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  • #11
    Nope. Even if the code was portable, the company still needs to expel resources to get the code ported. Every minute burned on trying to get a Linux port out is money used, I think companies won't necessarily do the math and risk the Linux market for a consumer base of '?'.

    And posting requests on forums surely makes your voice heard, it doesn't make you representative of the "demand". That is done by a company's own case study.

    If you disagree, then that's fine. We'll just agree to disagree.

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    • #12
      Originally posted by niniendowarrior
      Nope. Even if the code was portable, the company still needs to expel resources to get the code ported. Every minute burned on trying to get a Linux port out is money used, I think companies won't necessarily do the math and risk the Linux market for a consumer base of '?'.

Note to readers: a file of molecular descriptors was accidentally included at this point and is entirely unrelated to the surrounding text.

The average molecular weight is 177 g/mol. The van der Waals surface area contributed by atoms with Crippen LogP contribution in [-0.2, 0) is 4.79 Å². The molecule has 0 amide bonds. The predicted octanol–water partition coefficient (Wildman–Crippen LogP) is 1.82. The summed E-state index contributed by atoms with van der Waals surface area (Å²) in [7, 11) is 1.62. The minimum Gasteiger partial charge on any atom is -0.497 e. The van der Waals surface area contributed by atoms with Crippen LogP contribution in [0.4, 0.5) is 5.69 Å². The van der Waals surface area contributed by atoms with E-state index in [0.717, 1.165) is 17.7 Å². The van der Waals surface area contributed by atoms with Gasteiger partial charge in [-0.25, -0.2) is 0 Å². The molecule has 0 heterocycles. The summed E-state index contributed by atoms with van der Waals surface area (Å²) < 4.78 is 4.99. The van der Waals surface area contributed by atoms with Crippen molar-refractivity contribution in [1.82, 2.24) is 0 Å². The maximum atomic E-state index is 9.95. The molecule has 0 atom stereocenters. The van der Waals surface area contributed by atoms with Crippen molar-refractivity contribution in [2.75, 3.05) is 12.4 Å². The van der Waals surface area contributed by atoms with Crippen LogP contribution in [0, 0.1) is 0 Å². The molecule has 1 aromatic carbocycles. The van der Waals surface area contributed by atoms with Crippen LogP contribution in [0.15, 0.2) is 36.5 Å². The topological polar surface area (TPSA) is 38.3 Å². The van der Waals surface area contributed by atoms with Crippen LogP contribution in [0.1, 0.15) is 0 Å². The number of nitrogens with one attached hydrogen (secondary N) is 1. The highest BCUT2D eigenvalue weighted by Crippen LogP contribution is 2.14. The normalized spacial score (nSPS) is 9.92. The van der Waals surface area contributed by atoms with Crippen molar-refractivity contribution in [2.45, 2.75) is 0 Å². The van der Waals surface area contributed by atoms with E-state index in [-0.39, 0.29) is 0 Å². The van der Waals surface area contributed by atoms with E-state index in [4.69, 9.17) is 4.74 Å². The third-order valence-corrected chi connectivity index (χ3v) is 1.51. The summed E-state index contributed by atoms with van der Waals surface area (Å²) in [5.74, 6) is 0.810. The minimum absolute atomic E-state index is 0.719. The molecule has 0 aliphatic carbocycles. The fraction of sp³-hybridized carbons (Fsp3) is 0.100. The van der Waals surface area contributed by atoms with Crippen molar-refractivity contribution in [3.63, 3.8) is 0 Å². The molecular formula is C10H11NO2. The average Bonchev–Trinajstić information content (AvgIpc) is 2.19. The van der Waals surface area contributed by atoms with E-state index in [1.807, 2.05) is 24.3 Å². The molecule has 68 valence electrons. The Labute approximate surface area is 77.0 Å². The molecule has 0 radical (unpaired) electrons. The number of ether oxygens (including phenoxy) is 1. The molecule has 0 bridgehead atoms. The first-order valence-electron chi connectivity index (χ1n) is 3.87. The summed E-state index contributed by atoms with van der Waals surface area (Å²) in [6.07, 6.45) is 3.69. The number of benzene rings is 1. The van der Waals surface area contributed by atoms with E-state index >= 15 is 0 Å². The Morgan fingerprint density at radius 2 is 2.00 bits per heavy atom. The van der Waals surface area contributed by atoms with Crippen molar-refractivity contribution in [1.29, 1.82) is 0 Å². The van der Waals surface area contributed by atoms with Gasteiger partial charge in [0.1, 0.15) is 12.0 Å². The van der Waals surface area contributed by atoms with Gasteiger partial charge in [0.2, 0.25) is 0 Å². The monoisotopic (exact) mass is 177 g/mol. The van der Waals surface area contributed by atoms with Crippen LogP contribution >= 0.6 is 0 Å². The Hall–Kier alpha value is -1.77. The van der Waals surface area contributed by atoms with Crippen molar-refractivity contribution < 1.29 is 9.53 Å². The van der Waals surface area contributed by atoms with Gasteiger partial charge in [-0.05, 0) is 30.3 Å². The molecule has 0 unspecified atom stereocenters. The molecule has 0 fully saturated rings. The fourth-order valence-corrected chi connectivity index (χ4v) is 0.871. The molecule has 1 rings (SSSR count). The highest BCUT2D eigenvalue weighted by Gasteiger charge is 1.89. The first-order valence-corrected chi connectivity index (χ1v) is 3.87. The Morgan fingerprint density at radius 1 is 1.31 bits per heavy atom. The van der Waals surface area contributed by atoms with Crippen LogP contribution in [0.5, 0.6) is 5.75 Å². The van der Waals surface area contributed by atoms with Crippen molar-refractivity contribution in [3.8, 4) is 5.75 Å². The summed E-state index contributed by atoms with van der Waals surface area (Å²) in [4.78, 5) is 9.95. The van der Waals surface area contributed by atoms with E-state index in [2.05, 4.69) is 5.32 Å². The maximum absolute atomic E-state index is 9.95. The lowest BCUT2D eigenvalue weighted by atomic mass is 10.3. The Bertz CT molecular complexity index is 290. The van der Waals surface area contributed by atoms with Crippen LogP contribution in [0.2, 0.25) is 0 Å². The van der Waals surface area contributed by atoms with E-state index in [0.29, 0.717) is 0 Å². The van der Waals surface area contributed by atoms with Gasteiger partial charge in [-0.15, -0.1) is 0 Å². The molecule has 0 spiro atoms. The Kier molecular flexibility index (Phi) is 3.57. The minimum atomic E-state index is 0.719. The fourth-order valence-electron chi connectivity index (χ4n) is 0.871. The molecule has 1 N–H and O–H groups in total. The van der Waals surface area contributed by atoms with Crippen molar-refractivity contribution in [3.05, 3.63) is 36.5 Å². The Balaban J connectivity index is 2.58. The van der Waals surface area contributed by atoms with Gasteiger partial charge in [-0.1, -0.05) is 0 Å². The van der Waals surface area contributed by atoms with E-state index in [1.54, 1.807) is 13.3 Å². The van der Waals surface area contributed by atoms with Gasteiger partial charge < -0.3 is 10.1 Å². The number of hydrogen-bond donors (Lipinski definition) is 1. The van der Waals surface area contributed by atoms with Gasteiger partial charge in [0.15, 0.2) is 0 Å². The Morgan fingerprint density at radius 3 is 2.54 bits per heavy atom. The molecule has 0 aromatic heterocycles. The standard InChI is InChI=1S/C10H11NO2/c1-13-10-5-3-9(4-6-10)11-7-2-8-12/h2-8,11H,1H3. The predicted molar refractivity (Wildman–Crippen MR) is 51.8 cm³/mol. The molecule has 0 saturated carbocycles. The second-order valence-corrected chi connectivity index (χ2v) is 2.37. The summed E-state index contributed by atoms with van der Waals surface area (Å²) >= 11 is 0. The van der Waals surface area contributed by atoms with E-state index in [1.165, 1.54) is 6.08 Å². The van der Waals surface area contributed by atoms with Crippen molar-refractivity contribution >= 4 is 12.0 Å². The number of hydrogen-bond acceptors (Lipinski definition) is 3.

And posting requests on forums surely makes your voice heard, it doesn't make you representative of the "demand". That is done by a company's own case study.

      If you disagree, then that's fine. We'll just agree to disagree.
      Okay, so we have different definitions of the term "portable". I can't say I disagree entirely. No need to repeat myself again - I *know* why there will be no Prey linux client.

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      • #13
        Dedicated News -- http://icculus.org/news/news.php?id=3351
        Michael Larabel
        http://www.michaellarabel.com/

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        • #14